Front Commander Rodion Yakovlevich Malinovsky explained the idea of ​​the Headquarters of the Supreme High Command: taking advantage of the battles near Kursk, by the fact that the main striking forces of the Nazi army were involved in these battles, launch an offensive against the Donbass by the forces of the Southwestern Front, having the task of either overturning the enemy, or, in extreme cases, to pin down his forces in the sector opposing the Southwestern Front.

The task for the 1st and 8th Guards Armies was formulated as follows: by bringing two armies into battle, cross the Severny (Seversky) Donets, break through the enemy defenses in the area of ​​the city of Izyum and, developing the offensive, in the general direction through Barvenkovo ​​to Krasnoarmeiskoye, together with the troops of the Southern front advancing from the Mius River to Stalino, defeat the Donbass grouping of the enemy and reach the Dnieper.”

Next, Chuikov described the activities of the 8th Guards Army at the battlefront from mid-July 1943, the time period during which his letter home was dated:

“The deadline for readiness for the offensive was set on 15 July. The preparation was allotted, therefore, eight days. To accomplish the assigned tasks, the 8th Guards Army at that time had three fully-equipped rifle corps: the 28th Guards, 29th Guards, and 33rd Rifle Corps. The 33rd Rifle Corps was already in position for the offensive, being at the forefront.

It was necessary to clarify the intelligence data about the enemy and to imagine the location of his artillery positions and firing points as fully as possible. Usually, these data are found out by reconnaissance in battle. But this would mean giving up the suddenness of the strike. Army Intelligence Chief Colonel M. Z. German found a creative solution to this problem. He proposed to create a single map of the enemy's defensive fortifications based on all, even the smallest, data about the enemy that had accumulated by that moment in army units. Contact with the enemy always tells something even to an ordinary fighter. […]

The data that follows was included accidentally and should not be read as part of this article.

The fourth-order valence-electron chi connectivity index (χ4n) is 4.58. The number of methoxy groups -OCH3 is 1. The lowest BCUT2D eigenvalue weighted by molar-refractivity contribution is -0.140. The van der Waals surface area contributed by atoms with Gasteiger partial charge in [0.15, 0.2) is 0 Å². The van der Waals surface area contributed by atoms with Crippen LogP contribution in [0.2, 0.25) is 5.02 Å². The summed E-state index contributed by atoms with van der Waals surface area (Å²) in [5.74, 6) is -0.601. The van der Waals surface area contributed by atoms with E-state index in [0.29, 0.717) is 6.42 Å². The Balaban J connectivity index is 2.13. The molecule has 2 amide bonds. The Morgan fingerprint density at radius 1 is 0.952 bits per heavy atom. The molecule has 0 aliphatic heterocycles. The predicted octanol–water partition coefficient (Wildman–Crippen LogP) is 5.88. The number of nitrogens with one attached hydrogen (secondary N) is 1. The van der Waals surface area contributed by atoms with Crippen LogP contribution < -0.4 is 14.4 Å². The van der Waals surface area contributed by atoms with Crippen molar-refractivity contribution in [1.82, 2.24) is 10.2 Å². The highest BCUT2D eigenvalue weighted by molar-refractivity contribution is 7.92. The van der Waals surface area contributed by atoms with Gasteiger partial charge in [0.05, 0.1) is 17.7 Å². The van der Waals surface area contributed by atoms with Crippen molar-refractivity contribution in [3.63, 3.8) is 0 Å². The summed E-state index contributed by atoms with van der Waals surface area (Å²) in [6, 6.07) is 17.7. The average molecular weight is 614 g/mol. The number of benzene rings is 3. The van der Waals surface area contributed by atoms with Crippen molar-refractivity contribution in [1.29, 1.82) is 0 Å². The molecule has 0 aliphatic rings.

The map was revised twice or thrice, and at last everything was ready. I invited the commanders and chiefs of military branches, heads of departments of headquarters to a meeting, listened to their reports on readiness for the offensive, about the enemy, traveled with them to the areas selected for the offensive, studying the right bank and the front line of the German defense. […]

And just like that, an insignificant front-line episode crushed our aim at surprise. At the location of the 74th Guards Division, two soldiers went for a swim at night. They were lost and went not to the oxbow lake as they had planned, but to the bank of the Northern Donets. They climbed into the water and were captured by enemy reconnaissance. The situation was extremely tense. The enemy feared our advance.

Our two soldiers were a godsend for them. […] We managed to establish that our fighters, even under torture, did not name the hour of the beginning of our offensive. The warning to the enemy command, as we see, was received a few minutes before the start of artillery preparation. Still, it was a warning. The enemy got the orientation.

At dawn on 17 July, aviation and artillery preparation began in the sectors of the 1st Guards and 8th Guards Armies. Artillery preparation lasted 1 hour 30 minutes. We concentrated up to 19 guns per kilometer of front and 75-90 guns from concealed positions for direct fire. […] The sultry July dawn with its bright orange colors flared up over the steppe. Guards mortars fired blinding volleys. Over the river, over the reeds, over the bushes along its banks, a dense fog stretched and enveloped everything with an impenetrable smoke screen…”